Beauty Is a quality, which makes to
endure." . ,
This thought occurs with the sug
gestion .that a woman can dress well
on ?300 a year. Having a beautiful
form and an oxprcsslvo countenance,
clothing will look well on one woman
where It would not on another, and If
more money wero spent In obtaining
new idens for tho mind than in now
clothes for the outside adornment, Just
ns many people would bo employed,
tcnchei's, printers of books and others
and makers of beautiful household
furniture, (as with beauty of mind,
one would want tho envlornments to
be lovely,) ns thero now arc In tho
manufacture of dress goods.
Mrs. Roosevelt 3ays sho never has
spent more than 300 a year and uses
the previous years' gowns. It is quite
possible she can always look as well
as any lady where sho would visit, al
though she would havo to appear In
tho same gown on many occasions. As
everyone knows, .Mrs. Edwin Gould
can afford more, yet, when sho had
a becoming greon velvet gown, sho
woro It nearly everywhere one winter.
As Mrs. Roosovolt says, sho can get
tho best artists and best materials
and have threo nice dresses for $300;
a tailor-made effect for $50, an even
ing gown for $160, ?75 for a gown
which could bo used on all occasions
In tho houso, and $25 for remodelling
the former attire with tho uowest
The finest materials can bo often re
made, as many aro proud now to bring
forward old mnterials that their grand
mothers wore, and Mrs. Roosevelt
says that her dross for tho New Year's
reception will be trimmed 'with laco
which Is an heirloom.
However, she Is greatly to bo praised
that .she has tho courage to bravely
tell tho women of America, that they
spend to much time and thought on
outward adornment, and not sufficient
During the past four years the an-
nlversary of tho inarrlago of Mr. nnd
Mrs. Adam Kempel, of 003 S, Broad
way, has been unnually celebrated by
Adnm Kempel and wife wero mar-
..... . -.... --.
neu yL1,rM a-c f. W(-aiw
I ever alnce tho celebration oft' the
THAT $300 A YEAR
on mental ndorument philosophy, p tc.
Cowper In "The Task" says: "Dress
drains our cellar dry and keeps our
f V vv' v, y w?v ' ill
larders clean; puts out our fires, andlulLaJ
Introduces 'hunger, frost and woo
where peace and hospitnliry might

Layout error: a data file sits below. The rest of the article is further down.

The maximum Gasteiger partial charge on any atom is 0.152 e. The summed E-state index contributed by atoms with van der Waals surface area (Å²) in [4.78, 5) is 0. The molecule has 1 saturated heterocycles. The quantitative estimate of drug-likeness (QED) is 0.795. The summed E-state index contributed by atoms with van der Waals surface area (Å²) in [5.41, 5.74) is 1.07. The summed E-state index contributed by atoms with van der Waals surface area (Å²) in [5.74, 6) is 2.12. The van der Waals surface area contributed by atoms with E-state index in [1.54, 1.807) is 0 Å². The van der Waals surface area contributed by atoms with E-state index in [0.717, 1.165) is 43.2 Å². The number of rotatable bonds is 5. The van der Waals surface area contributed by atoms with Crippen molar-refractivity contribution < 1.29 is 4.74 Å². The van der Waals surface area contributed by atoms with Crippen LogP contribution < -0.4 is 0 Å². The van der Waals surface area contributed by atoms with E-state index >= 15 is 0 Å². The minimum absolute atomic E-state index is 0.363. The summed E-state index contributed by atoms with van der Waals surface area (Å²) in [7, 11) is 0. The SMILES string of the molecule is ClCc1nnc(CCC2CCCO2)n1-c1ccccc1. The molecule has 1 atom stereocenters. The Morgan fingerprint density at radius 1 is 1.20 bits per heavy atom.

"A beautiful woman is a practical
poet, taming her savage mate, planting
tenderness, hope and eloquence in all
homes she approaches." But how
soon wo tire of simply tho beautiful
exterior; beauty of mind must con
form with tho exterior appeal ance.'1
MRS. ARTHUR MARTYN.
Can a woman maintain her social
position and dress on $300 a year?
In Hoboken, perhaps; but not iu Now
To move In tho best society one must
conform to its demands, nnd the prl-
mary on0 is to be well gowned; not
extravagantly gowned, but always
gowned a la modo, and supplied with
details of dress Avhlch well, to say
tho least, are costly. I
'.Throe hundred dollars will not go
far In woman's dress, nor should It
be allowed to do so with tho woman
of means. Fashlonablo dressing is
tho life of trade, Inasmuch as competi
tion's tho backbone of fashion.
Our best women in fashionable so
ciety rejoice in 'tho fact that their
costly dressing, gives remunerative
employment to thousands of bread
winners. In no better way oau women
When Queen Victoria went into re
tirement, and withdrew her patronage
from the people whom she had sup
ported aud mado comfortable through
her magnificent dressing, thero was
a great outcry from tho Industrial
Fnctorles wero closed, shops ruined
and many homes wero broken up. A
petition was circulated imploring the
Prince of Wales to reign if the Queen
did not resumo her social functions.
The rosult was that 'tho Queen re
sumed her drawing rooms and court
dressing, and trade was soon Btlmu-
of Mr. and Mrs. Adam
golden wedding anniversary, their eon,
Hon, Chas. W. Kempel, has had tho
nged couple nt his homo, 20fi Beck
nvo., each year for the celebration
of their wedding anniversary. Tho
fourth celebration wns held Sunday,
It was attended by a the chlldren.of
tho family, and a number of .grand
lated. The fnct of the matter Is It is
the women who keep money In circu
lation. Why should not the leading lady of
any country bo a good drebser? It
Is her duty to bo well and elegantly
dressed. For her to be parsimonious
In that respect is to wrong many an
Let every woman dre.ss according to
her means. A woman outside tho
fashionable world can gown herself
acceptably on $300 a year after her
wardrobe Is founded, ns It were. Some
do It by patronizing sweatshops,
others by homo dressmaking.
As a woman's purse Is, so should her
gowns bo."? $ancy all our fashionable
t ' i I J
...nut... jmiikiii Liii-u uivroiu iu ?ow